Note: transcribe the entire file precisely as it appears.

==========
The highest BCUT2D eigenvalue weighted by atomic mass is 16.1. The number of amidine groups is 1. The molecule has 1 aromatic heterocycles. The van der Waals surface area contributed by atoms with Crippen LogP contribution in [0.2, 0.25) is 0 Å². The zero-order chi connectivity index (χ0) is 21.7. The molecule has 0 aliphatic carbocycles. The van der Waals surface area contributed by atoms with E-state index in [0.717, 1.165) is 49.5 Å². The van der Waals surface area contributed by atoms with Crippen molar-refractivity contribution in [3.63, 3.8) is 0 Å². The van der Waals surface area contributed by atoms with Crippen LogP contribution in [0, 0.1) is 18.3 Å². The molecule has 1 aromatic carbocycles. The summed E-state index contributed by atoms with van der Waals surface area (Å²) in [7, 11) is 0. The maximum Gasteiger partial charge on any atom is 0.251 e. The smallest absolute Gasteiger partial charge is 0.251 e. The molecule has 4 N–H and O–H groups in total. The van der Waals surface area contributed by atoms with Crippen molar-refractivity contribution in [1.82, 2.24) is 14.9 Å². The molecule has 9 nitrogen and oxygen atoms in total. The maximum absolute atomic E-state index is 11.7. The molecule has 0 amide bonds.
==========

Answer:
The highest BCUT2D eigenvalue weighted by atomic mass is 16.1. The number of amidine groups is 1. The molecule has 1 aromatic heterocycles. The van der Waals surface area contributed by atoms with Crippen LogP contribution in [0.2, 0.25) is 0 Å². The zero-order chi connectivity index (χ0) is 21.7. The molecule has 0 aliphatic carbocycles. The van der Waals surface area contributed by atoms with E-state index in [0.717, 1.165) is 49.5 Å². The van der Waals surface area contributed by atoms with Crippen molar-refractivity contribution in [3.63, 3.8) is 0 Å². The van der Waals surface area contributed by atoms with Crippen LogP contribution in [0, 0.1) is 18.3 Å². The molecule has 1 aromatic carbocycles. The summed E-state index contributed by atoms with van der Waals surface area (Å²) in [7, 11) is 0. The maximum Gasteiger partial charge on any atom is 0.251 e. The smallest absolute Gasteiger partial charge is 0.251 e. The molecule has 4 N–H and O–H groups in total. The van der Waals surface area contributed by atoms with Crippen molar-refractivity contribution in [1.82, 2.24) is 14.9 Å². The molecule has 9 nitrogen and oxygen atoms in total. The maximum absolute atomic E-state index is 11.7. The molecule has 0 amide bonds.